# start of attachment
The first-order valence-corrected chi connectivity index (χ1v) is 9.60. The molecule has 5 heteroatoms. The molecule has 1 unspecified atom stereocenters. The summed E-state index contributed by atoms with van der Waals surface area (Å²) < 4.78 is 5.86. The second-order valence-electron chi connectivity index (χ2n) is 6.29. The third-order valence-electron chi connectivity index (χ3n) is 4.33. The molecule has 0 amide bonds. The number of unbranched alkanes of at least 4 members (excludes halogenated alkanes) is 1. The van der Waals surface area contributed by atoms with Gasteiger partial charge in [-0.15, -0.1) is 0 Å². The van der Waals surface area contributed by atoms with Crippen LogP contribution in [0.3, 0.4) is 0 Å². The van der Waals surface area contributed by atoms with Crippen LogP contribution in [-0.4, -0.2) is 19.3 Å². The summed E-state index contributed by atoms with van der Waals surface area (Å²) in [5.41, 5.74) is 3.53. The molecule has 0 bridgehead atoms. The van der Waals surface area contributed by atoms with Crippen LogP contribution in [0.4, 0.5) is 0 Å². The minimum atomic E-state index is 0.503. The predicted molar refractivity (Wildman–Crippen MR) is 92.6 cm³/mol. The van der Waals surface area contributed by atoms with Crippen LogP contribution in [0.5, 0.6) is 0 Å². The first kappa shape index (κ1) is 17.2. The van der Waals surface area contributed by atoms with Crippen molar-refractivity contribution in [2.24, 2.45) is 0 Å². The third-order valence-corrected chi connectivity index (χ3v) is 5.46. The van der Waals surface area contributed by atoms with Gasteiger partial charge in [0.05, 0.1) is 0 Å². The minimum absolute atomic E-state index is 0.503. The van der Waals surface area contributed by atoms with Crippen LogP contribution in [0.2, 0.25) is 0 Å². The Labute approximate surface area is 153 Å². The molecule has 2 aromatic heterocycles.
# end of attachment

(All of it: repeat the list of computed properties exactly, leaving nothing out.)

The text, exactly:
The first-order valence-corrected chi connectivity index (χ1v) is 9.60. The molecule has 5 heteroatoms. The molecule has 1 unspecified atom stereocenters. The summed E-state index contributed by atoms with van der Waals surface area (Å²) < 4.78 is 5.86. The second-order valence-electron chi connectivity index (χ2n) is 6.29. The third-order valence-electron chi connectivity index (χ3n) is 4.33. The molecule has 0 amide bonds. The number of unbranched alkanes of at least 4 members (excludes halogenated alkanes) is 1. The van der Waals surface area contributed by atoms with Gasteiger partial charge in [-0.15, -0.1) is 0 Å². The van der Waals surface area contributed by atoms with Crippen LogP contribution in [0.3, 0.4) is 0 Å². The van der Waals surface area contributed by atoms with Crippen LogP contribution in [-0.4, -0.2) is 19.3 Å². The summed E-state index contributed by atoms with van der Waals surface area (Å²) in [5.41, 5.74) is 3.53. The molecule has 0 bridgehead atoms. The van der Waals surface area contributed by atoms with Crippen LogP contribution in [0.4, 0.5) is 0 Å². The minimum atomic E-state index is 0.503. The predicted molar refractivity (Wildman–Crippen MR) is 92.6 cm³/mol. The van der Waals surface area contributed by atoms with Crippen LogP contribution in [0.5, 0.6) is 0 Å². The first kappa shape index (κ1) is 17.2. The van der Waals surface area contributed by atoms with Crippen molar-refractivity contribution in [2.24, 2.45) is 0 Å². The third-order valence-corrected chi connectivity index (χ3v) is 5.46. The van der Waals surface area contributed by atoms with Gasteiger partial charge in [0.05, 0.1) is 0 Å². The minimum absolute atomic E-state index is 0.503. The van der Waals surface area contributed by atoms with Crippen LogP contribution in [0.2, 0.25) is 0 Å². The Labute approximate surface area is 153 Å². The molecule has 2 aromatic heterocycles.